Petition Kitchen is one of the new restaurants in the recently opened State Buildings on the corner of St Georges terrace and Barrack Street. The building, formerly the Treasury Buildings, has been completely renovated and it is stunning inside and out, with each of the different bars and restaurants having a unique identity.
Petition Kitchen has a raw industrial feel – the roof space is very high, but there are no ceilings, instead a maze of air-conditioning vents and metal beams run unchecked overhead.
The floorboards are untreated, the walls barely touched. Lighting is dim and the tables unadorned. This is the sort of place you're meant to look at the food (and other diners).
Head Chef Jesse Blake, formerly of Cumulus Inc in Melbourne, amongst other well known establishments, has developed a menu of rustic dishes, based on local fresh produce, all designed to share, so there is a certain etiquette involved.
With four choices in each section there is a 'smalls' section – not underwear, but starters such as olives ($8), duck liver pate or a charcuterie selection ($29); a 'raw' section with oysters ($4.50), beef tartare ($17) and a green vegetable dish ($10); comestibles, and a meat and fish section.
Overall, the menu is very pricey with the meats starting at $34 for the free range chicken breast with leek and brioche (by the far the best dish of the night) and tipping the scale at a whopping $65 for a Margaret River beef shin. Naturally, these are dishes to share and the beef shin is quite literally half a leg of meat, with the exposed bone filled with romesco sauce. It's not something a single diner would tuck into on their own.
The comestibles (or veggie dishes for the average person) are inventive with a corn dish with three different manifestations (creamed, kernels and popped); a mushroom dish with salted ricotta and warrigal greens and a roasted heirloom tomato dish.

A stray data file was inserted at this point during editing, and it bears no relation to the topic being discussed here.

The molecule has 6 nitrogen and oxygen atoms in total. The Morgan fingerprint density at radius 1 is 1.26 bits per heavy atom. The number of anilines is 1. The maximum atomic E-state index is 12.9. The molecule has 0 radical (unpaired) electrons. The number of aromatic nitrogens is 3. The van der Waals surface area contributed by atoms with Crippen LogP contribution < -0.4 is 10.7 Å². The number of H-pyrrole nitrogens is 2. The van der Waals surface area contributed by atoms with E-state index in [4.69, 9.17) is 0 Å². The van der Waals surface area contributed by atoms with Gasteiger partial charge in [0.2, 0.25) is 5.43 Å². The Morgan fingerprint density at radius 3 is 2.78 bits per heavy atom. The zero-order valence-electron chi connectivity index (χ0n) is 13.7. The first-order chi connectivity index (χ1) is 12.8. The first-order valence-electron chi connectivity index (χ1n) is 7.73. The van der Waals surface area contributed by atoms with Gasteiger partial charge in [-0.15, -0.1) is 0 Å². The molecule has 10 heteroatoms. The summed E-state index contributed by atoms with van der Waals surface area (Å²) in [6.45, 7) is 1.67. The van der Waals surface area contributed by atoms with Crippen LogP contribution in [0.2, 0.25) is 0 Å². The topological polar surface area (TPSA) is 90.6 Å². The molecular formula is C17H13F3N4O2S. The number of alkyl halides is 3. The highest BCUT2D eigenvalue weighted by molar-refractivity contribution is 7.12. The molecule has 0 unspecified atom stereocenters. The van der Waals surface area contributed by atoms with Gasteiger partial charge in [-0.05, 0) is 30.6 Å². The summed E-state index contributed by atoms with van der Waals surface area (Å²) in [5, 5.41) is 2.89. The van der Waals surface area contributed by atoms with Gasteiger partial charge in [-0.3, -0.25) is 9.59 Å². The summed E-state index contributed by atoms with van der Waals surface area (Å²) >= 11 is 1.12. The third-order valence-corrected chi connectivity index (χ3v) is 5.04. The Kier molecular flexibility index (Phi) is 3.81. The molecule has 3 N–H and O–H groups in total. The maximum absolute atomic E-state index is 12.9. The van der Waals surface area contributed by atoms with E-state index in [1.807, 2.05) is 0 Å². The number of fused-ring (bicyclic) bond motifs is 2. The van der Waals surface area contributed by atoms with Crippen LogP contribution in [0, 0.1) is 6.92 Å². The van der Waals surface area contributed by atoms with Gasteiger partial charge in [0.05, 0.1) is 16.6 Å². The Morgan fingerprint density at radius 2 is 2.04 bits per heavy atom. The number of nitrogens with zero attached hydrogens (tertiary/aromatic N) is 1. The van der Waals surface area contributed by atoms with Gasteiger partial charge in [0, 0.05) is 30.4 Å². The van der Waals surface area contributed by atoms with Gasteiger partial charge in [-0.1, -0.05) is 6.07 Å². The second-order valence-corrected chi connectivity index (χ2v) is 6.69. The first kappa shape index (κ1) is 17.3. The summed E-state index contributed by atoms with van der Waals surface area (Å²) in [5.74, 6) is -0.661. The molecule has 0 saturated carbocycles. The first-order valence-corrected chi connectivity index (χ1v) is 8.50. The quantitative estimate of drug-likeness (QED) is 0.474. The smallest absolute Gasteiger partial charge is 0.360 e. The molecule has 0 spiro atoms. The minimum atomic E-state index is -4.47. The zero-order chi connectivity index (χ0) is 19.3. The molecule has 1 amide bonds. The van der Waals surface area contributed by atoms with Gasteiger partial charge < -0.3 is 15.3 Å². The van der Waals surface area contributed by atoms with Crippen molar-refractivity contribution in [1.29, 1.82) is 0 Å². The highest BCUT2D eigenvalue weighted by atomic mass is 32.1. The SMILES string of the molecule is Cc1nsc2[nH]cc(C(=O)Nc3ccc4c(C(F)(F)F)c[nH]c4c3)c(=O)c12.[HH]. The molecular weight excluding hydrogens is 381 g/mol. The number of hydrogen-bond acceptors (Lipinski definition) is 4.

My favourite was an unusual dish of chopped broccoli, puffed grains, walnuts and feta – a subtle yet crazy combination of textures and one that was really enjoyable to eat. These dishes were not overly large, ranged between $16 and $22 and would make a good side dish to share between two.
The food on the whole, was pretty amazing. The service however, was less amazing. I'm hoping it was just a blip, and we caught them on a bad night, but just in case, I would definitely be petitioning them for some additional staff. The night we visited, you could see how hard the guys were working, but it wasn't quite enough, and a host of small issues could have been avoided by having a few extra floor staff.
Things like having only one menu on the table between six of us, and then having it whisked away as soon as we ordered, having to shout over the noise to be understood, waiting a lifetime for drinks and then one waiter inexplicably showing up a few minutes later with two cocktails we hadn't ordered, saying the kitchen had made them by mistake and would we like them ('well yes, we would, thank you') and then saying 'well, I'll put them on the bill then' and wandering off again. Very strange.
Two of the desserts - oatmeal cannoli at the front
But perhaps the most frustrating aspect of the night was that the dishes were sent as the kitchen prepared them, meaning we had received – and finished – all our salad and vegetable dishes before the meats even hit the table. This meant we were eating a huge chunk of beef shin without the benefit of accompanying dishes.
The wine menu is large and thoughtfully includes plenty of wines by the glass. Petition also has a number of signature cocktails including the intriguing cucumber, though I would caution against the lime. The mojitos, luckily, were excellent.
They also offer complimentary still and sparkling water.
I had the oatmeal cannoli with brown custard and apple for dessert, and was little underwhelmed – it was tasty and respectable but hardly a show stopper. I've since learned the burnt meringue with sour plum and cherry might be the way to go.
Petition Kitchen and all the other bars and restaurants in the State Buildings are very popular. With two sitting times and a three hour allocated time slot, you can't wander in off the street and expect a table. The crowds of beautiful people spill onto the streets and queue for the single, solitary (very busy) toilet on the upper level (hint – go downstairs – there is more).
Petition Kitchen is open every day of the week for breakfast, lunch and dinner.